The upshot? The "Sloan Canyon" bison probably died a little earlier than 11,700 years ago. The "Castaic Creek" bison probably died a little later than 11,700 years ago — when North America was too warm for giant bison and mastodons and other large, thick-coated mammals but warm enough for hairless, two-legged creatures to begin to live longer and multiply in greater numbers.

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Click image to enlarge.

What Were They?

What type of bison lived in Castaic just before and just after 11,700 years ago? They probably weren't Bison latifrons, the long-horned Pleistocene bison that ranged between Alaska and Mexico for 200,000 years. The latifrons — Latin latus meaning "broad," frons meaning "front" — died out around 22,000 years ago during the last glacial maximum, known as the Wisconsin glaciation in North America, when the ice cover was at its greatest.

Examining the teeth and bone, Chester Stock of what is now the Natural History Museum pegged the Castaic bison fossils to the borderline between the Pleistocene and Holocene epochs. They were probably Bison antiquus, which were abundant in North America from about 18,000-10,000 years ago and conform to Stock's estimation. According to NHMLA, Bison antiquus is the most common large herbivore found in the La Brea Tar Pits, where they are "represented by at least 300 individuals, many of them young" (tarpits.org, accessed 2020).

From the big Bison latifrons down to the modern Bison bison, the animals gradually got smaller. After Bison antiquus came Bison occidentalis, which lived in North America from about 11,000-5,000 years ago. So, it's possible the "Castaic Creek" bison could be Bison occidentalis.

Then about 5,000 years ago came the little Bison bison. To see those, you can visit William S. Hart Park in Newhall. Just don't tell the staff we said they're little.


About the Discoverer, William Henry Corey.

By Philip R. Patten
Texaco Inc., Los Angeles
September 1980

For more than forty years, until the onset of a long illness, William Henry Corey was a gifted and enthusiastic worker in the geology of California and the West. With his death, October 15, 1979, many of us lost a valued friend and an amiable, though demanding, colleague. An alumnus of the University of California (Berkeley), he was a member of Theta Tau, Sigma Xi, the American Association of Petroleum Geologists (Emeritus), the Society of Economic Paleontologists and Mineralogists, and a Fellow of the Geological Society of America. He is survived by his wife, Marilyn, a son, a daughter, five grandchildren, and one great-grandson.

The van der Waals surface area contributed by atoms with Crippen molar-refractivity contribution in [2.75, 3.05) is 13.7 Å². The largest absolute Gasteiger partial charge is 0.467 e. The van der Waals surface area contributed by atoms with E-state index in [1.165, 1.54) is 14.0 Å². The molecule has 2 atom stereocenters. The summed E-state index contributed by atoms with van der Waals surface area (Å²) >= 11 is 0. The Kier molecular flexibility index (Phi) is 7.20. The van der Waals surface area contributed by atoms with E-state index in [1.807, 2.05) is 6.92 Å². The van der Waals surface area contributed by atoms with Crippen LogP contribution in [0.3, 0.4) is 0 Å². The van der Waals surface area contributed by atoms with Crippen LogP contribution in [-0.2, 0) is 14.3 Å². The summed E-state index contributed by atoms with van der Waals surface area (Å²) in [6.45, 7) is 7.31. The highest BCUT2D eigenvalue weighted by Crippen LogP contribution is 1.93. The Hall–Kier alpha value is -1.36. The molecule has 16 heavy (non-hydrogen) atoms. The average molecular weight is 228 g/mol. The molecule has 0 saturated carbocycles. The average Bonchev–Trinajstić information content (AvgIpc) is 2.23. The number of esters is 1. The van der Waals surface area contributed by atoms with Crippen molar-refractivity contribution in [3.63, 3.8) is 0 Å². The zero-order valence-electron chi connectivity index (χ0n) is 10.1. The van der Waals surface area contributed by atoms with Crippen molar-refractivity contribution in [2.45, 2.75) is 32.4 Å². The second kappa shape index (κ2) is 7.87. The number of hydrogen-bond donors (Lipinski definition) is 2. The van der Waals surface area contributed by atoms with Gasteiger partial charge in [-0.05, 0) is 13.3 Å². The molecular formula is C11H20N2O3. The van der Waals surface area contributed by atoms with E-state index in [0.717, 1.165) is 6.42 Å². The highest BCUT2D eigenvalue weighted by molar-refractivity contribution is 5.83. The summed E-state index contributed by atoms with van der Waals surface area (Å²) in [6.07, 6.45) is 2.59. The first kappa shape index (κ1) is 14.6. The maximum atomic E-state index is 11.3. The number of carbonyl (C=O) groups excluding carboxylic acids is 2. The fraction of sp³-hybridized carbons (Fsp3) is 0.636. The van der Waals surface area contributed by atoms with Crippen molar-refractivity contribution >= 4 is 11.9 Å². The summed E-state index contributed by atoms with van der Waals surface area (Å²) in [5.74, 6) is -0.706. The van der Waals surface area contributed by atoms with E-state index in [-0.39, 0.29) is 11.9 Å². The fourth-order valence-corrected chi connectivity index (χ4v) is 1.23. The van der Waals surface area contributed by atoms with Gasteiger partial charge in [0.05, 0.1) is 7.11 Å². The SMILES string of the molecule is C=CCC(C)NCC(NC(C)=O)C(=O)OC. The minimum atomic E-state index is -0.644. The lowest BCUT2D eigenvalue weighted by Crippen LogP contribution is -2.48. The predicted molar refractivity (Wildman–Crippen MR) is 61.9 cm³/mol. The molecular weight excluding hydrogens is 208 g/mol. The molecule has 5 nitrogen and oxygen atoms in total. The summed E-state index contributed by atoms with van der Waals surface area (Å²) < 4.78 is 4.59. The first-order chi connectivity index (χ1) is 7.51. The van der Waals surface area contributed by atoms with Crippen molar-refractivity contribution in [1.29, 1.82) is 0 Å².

Bill was born in Chattanooga, Tennessee, January 23, 1901, but spent his early school years in Southern California. After graduation from Polytechnic High School in Long Beach, California, he received a practical introduction to the oil industry before entering college. For two years he worked in the oil fields as roustabout, tool dresser and roughneck.

After his undergraduate studies at the University of California at Los Angeles and at Berkeley, he received his master's degree in geology from Berkeley in 1928. His study of the Oligocene and lower Miocene formations of coastal California, begun at this time, was to continue through many years. Before completion of his doctoral requirements, he was called away from Berkeley for family reasons.

It is a measure of Bill's quality as a geologist that he was able to obtain full-time professional employment in 1930, at the depth of a major economic depression. While he was with the Standard Oil Company of California, he spent three years as field geologist on the Isthmus of Tehuantepec, Mexico, then returned to the Los Angeles basin, assigned to field and subsurface mapping. In 1937, he was employed by the Shell Oil Company as a field party chief in Venezuela, mapping in the northwest margin of the Andes and in the Apure River basin.

In 1942, after two years as an independent geologist, Bill joined the Continental Oil Company as a senior geologist. Based in Los Angeles, his assignments ranged throughout California as well as the adjacent states and Alaska. As early as 1948, he served with the CUSS group (Continental Union, Shell, Superior) and participated in some of the first significant industry exploration of offshore California.

While supervising geological field crews in Nevada, Bill easily adapted to the Paleozoic stratigraphy. Where necessary he devised his own sequences, and for the most part these remain compatible with today's state of the art. Within a few months, he had personally reconnoitered most of the eastern half of Nevada, much of the time by himself with the most rudimentary base maps. His knack for the discovery of critical outcrops, often obscure and nearly inaccessible, under these conditions is still impressive in these days of helicopter geology.

In 1962, he retired from Continental as Regional Research Geologist and began work as an independent geologist. He continued as an active consultant until ill health forced an end to a long and productive career.

Bill's lifelong interest in faulting and the lower Tertiary stratigraphy of California led to numerous publications and society talks on these subjects. Although always an avid student of geologic literature, his concepts were based in large part upon years of personal observations of field relationships and subsurface data. He believed that geology on a regional scale, even hemisphere-wide, was essential to petroleum exploration, and he always insisted that he was primarily a practical explorationist and an oil finder. Certainly, he contributed to, or anticipated, many oil discoveries.

He enjoyed travel with his family, especially to Mexico, to which he often returned. Wherever he went, he was keenly interested in the land as well as the geology. Despite his pace in the field, he always found time to reward his companions with his knowledge of the work life, local customs, and the traces of history.